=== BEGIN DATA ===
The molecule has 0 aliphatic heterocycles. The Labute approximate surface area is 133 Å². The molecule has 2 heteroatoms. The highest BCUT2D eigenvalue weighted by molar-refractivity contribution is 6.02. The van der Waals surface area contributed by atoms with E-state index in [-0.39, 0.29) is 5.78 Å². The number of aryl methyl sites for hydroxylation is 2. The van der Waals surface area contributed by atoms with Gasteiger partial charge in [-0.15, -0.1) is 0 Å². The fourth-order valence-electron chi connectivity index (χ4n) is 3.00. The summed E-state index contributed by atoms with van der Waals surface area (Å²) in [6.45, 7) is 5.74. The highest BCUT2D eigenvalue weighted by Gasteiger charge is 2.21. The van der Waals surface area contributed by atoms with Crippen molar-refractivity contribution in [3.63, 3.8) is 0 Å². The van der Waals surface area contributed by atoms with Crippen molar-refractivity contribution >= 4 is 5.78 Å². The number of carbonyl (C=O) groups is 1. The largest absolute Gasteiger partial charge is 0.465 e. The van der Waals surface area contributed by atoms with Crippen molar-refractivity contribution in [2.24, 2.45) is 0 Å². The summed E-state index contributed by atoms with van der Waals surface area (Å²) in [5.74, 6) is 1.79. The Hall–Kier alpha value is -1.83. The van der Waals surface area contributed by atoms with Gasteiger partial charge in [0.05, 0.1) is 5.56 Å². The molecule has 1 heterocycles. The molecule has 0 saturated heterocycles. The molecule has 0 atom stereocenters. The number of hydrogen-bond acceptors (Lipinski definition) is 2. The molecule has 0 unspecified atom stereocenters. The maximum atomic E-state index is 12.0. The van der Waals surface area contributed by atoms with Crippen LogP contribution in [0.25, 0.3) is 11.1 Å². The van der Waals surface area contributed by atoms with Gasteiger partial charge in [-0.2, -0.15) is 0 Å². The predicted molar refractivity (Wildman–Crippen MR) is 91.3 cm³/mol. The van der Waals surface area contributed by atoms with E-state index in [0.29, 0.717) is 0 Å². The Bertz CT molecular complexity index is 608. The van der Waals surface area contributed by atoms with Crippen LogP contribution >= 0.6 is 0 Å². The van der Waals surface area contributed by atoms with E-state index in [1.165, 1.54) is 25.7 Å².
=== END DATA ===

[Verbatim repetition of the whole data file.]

The molecule has 0 aliphatic heterocycles. The Labute approximate surface area is 133 Å². The molecule has 2 heteroatoms. The highest BCUT2D eigenvalue weighted by molar-refractivity contribution is 6.02. The van der Waals surface area contributed by atoms with E-state index in [-0.39, 0.29) is 5.78 Å². The number of aryl methyl sites for hydroxylation is 2. The van der Waals surface area contributed by atoms with Gasteiger partial charge in [-0.15, -0.1) is 0 Å². The fourth-order valence-electron chi connectivity index (χ4n) is 3.00. The summed E-state index contributed by atoms with van der Waals surface area (Å²) in [6.45, 7) is 5.74. The highest BCUT2D eigenvalue weighted by Gasteiger charge is 2.21. The van der Waals surface area contributed by atoms with Crippen molar-refractivity contribution in [3.63, 3.8) is 0 Å². The van der Waals surface area contributed by atoms with Crippen molar-refractivity contribution >= 4 is 5.78 Å². The number of carbonyl (C=O) groups is 1. The largest absolute Gasteiger partial charge is 0.465 e. The van der Waals surface area contributed by atoms with Crippen molar-refractivity contribution in [2.24, 2.45) is 0 Å². The summed E-state index contributed by atoms with van der Waals surface area (Å²) in [5.74, 6) is 1.79. The Hall–Kier alpha value is -1.83. The van der Waals surface area contributed by atoms with Gasteiger partial charge in [0.05, 0.1) is 5.56 Å². The molecule has 1 heterocycles. The molecule has 0 saturated heterocycles. The molecule has 0 atom stereocenters. The number of hydrogen-bond acceptors (Lipinski definition) is 2. The molecule has 0 unspecified atom stereocenters. The maximum atomic E-state index is 12.0. The van der Waals surface area contributed by atoms with Crippen LogP contribution in [0.25, 0.3) is 11.1 Å². The van der Waals surface area contributed by atoms with Gasteiger partial charge in [-0.2, -0.15) is 0 Å². The predicted molar refractivity (Wildman–Crippen MR) is 91.3 cm³/mol. The van der Waals surface area contributed by atoms with E-state index in [0.29, 0.717) is 0 Å². The Bertz CT molecular complexity index is 608. The van der Waals surface area contributed by atoms with Crippen LogP contribution >= 0.6 is 0 Å². The van der Waals surface area contributed by atoms with E-state index in [1.165, 1.54) is 25.7 Å².